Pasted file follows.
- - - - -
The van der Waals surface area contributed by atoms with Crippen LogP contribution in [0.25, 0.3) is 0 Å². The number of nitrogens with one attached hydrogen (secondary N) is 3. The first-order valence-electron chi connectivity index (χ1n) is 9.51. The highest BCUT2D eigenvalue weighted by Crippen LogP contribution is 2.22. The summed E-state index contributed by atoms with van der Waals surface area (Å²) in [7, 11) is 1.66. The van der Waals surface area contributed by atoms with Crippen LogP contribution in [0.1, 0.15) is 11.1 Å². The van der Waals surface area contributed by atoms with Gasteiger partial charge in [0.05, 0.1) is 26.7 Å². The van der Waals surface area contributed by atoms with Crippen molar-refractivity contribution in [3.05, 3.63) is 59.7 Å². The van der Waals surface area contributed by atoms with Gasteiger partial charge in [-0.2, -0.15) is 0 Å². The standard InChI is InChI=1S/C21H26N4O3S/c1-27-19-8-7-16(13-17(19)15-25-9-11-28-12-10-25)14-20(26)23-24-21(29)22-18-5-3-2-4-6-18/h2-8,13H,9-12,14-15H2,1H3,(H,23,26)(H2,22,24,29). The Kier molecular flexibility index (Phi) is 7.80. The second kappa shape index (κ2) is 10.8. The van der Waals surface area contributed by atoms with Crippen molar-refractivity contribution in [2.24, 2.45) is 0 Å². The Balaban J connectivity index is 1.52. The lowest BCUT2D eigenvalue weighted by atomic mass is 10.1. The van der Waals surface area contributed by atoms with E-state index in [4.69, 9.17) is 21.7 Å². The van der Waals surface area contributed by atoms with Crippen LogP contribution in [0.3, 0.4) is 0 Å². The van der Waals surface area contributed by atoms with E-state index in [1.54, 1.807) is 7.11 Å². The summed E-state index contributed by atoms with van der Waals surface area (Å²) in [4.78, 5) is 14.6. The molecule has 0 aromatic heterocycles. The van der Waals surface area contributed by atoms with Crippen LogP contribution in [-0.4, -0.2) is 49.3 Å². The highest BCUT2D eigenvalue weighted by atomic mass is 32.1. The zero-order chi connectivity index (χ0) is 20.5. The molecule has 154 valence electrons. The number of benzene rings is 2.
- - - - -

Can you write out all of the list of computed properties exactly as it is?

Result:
The van der Waals surface area contributed by atoms with Crippen LogP contribution in [0.25, 0.3) is 0 Å². The number of nitrogens with one attached hydrogen (secondary N) is 3. The first-order valence-electron chi connectivity index (χ1n) is 9.51. The highest BCUT2D eigenvalue weighted by Crippen LogP contribution is 2.22. The summed E-state index contributed by atoms with van der Waals surface area (Å²) in [7, 11) is 1.66. The van der Waals surface area contributed by atoms with Crippen LogP contribution in [0.1, 0.15) is 11.1 Å². The van der Waals surface area contributed by atoms with Gasteiger partial charge in [0.05, 0.1) is 26.7 Å². The van der Waals surface area contributed by atoms with Crippen molar-refractivity contribution in [3.05, 3.63) is 59.7 Å². The van der Waals surface area contributed by atoms with Gasteiger partial charge in [-0.2, -0.15) is 0 Å². The standard InChI is InChI=1S/C21H26N4O3S/c1-27-19-8-7-16(13-17(19)15-25-9-11-28-12-10-25)14-20(26)23-24-21(29)22-18-5-3-2-4-6-18/h2-8,13H,9-12,14-15H2,1H3,(H,23,26)(H2,22,24,29). The Kier molecular flexibility index (Phi) is 7.80. The second kappa shape index (κ2) is 10.8. The van der Waals surface area contributed by atoms with Crippen molar-refractivity contribution in [2.24, 2.45) is 0 Å². The Balaban J connectivity index is 1.52. The lowest BCUT2D eigenvalue weighted by atomic mass is 10.1. The van der Waals surface area contributed by atoms with E-state index in [4.69, 9.17) is 21.7 Å². The van der Waals surface area contributed by atoms with Crippen LogP contribution in [0.3, 0.4) is 0 Å². The van der Waals surface area contributed by atoms with E-state index in [1.54, 1.807) is 7.11 Å². The summed E-state index contributed by atoms with van der Waals surface area (Å²) in [4.78, 5) is 14.6. The molecule has 0 aromatic heterocycles. The van der Waals surface area contributed by atoms with Crippen LogP contribution in [-0.4, -0.2) is 49.3 Å². The highest BCUT2D eigenvalue weighted by atomic mass is 32.1. The zero-order chi connectivity index (χ0) is 20.5. The molecule has 154 valence electrons. The number of benzene rings is 2.